We must not punish the children
Quakers oppose detention of migrants’ children, and so should a new government by Michael Bartlet
Quakers believe in the unique value of every individual. From this follows a sense of equality that animates Quaker thinking today. The right to asylum becomes a legal counterpart to the religious insight of the common humanity of us all.
Refugees are the human face of international injustice. They are the place – in this country – where we see the real impact of inequality: armed conflict, the inability of failed states to provide a secure home for their citizens, and abusive governments. The impact of climate change adds a further dimension in increasing pressure on land and resources. That is why migration policy presents such a difficult problem. It is easier to close our eyes and ears to the victims of injustice abroad than acknowledge its wounded presence at our door. Continue reading “Quakers oppose detention of migrants’ children, and so should a new government”
The Cast. Lydia Besong’s play “How I became an Asylum Seeker”. April 2, 2010 (without photos)
As this blog reaches it’s first anniversary the stories that have been whispering in my ear over the past twelve months are drawn together:
The Yarl’s Wood hunger strike. The forthcoming election. War and refugee movements. The unsavoury ways in which political parties capitalise on people’s fears about immigration. A lack of funding for investigative journalism, censorship – and recurring, stereotypical images of asylum seekers in the press.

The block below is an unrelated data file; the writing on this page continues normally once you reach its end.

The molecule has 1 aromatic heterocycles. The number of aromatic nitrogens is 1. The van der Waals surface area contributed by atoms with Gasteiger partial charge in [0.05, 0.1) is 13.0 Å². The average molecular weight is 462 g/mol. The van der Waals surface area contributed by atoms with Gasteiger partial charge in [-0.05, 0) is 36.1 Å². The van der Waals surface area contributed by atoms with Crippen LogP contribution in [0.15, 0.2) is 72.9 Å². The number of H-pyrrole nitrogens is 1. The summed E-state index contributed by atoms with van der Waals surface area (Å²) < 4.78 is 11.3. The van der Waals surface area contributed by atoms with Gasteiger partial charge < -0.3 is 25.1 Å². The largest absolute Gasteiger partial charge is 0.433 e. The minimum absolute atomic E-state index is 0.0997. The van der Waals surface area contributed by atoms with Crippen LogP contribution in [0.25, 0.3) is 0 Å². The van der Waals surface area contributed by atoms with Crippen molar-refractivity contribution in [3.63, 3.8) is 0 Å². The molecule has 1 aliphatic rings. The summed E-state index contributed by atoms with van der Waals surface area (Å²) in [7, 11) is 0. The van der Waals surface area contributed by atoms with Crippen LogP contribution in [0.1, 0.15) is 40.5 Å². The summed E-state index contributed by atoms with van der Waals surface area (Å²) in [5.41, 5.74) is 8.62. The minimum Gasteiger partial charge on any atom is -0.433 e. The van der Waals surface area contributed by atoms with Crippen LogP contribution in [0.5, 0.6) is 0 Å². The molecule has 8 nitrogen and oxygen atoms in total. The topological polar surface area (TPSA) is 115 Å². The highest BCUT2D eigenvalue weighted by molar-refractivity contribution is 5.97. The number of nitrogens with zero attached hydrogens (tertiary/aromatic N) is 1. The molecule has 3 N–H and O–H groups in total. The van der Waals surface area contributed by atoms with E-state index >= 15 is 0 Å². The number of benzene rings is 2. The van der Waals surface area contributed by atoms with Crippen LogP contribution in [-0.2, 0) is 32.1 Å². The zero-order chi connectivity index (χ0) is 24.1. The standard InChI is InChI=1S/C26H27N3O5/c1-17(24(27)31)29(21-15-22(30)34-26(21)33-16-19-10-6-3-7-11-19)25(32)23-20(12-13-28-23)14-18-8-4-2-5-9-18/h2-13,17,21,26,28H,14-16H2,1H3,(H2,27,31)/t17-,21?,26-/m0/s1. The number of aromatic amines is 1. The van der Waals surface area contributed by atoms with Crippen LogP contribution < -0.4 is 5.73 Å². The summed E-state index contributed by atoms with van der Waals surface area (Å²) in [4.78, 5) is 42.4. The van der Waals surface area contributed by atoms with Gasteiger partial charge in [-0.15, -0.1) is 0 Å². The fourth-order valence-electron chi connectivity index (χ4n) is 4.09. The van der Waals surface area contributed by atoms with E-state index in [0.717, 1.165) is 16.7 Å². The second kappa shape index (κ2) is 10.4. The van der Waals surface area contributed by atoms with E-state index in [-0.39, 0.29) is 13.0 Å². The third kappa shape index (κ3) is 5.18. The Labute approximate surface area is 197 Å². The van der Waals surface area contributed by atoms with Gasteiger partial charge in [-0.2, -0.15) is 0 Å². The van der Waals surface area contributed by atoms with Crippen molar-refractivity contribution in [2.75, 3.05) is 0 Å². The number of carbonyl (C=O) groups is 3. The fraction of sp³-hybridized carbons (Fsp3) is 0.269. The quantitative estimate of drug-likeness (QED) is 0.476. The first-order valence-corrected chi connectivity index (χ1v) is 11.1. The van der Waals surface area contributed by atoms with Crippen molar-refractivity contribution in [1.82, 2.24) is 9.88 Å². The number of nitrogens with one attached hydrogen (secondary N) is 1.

Attending the “Arise and Shine” woman asylum seekers self-advocacy event in Manchester last week addressed all of these narratives.
The play and workshops were billed as a ‘Professional Development Opportunity’. As a trained teacher in Adult Education as well as a journalist I had a critical eye on how the event was organised. I was impressed from the start. Continue reading “Arise and Shine. Self-advocacy. Asylum Seekers.”
What can you do?
The letter that has been sent from Quakers to Jack Straw on 1 April 2010 can be used to address issues with prospective Parliamentary candidates: https://www.qarn.org.uk/homepage/2010/04/01/letter-to-jack-straw-secretary-of-state-for-justice-1-april-2010
‘We agree to the letter being sent and made public for a wide dissemination of a Quaker voice on this matter. We welcome the strategy suggested in the paper, particularly seeking alternatives to detaining children, who need to be protected and kept with their families. We ask Friends to use this letter in canvassing Parliamentary candidates at this time.’ MfS 28.3.2010
Apology for abuse of children THEN,
THEN In February Gordon Brown apologised for the UK’s past role in sending more than 130,000 children to former colonies where many suffered abuse.
He said: “To all those former child migrants and their families… we are truly sorry. They were let down.”
NOW In February Children’s Commissioner Sir Al Aynesley Green called for families with children not to be detained: Continue reading “Apology for abuse of children – leaflet”
Six miles north of Bedford on a desolate hill-top, Yarl’s Wood IRC is purpose built, by the same architects as Harmondsworth and to a similar pattern. It was originally designed for 900 beds as “the biggest immigration detention centre in Europe” but before it could be completed was destroyed, only three months after opening, in a night of riot and fire lead, probably, by exasperated people who had served prison terms for criminal activities, and then, instead of being released or promptly deported, found themselves indefinitely further detained awaiting deportation. Continue reading “Yarl’s Wood Removal Centre”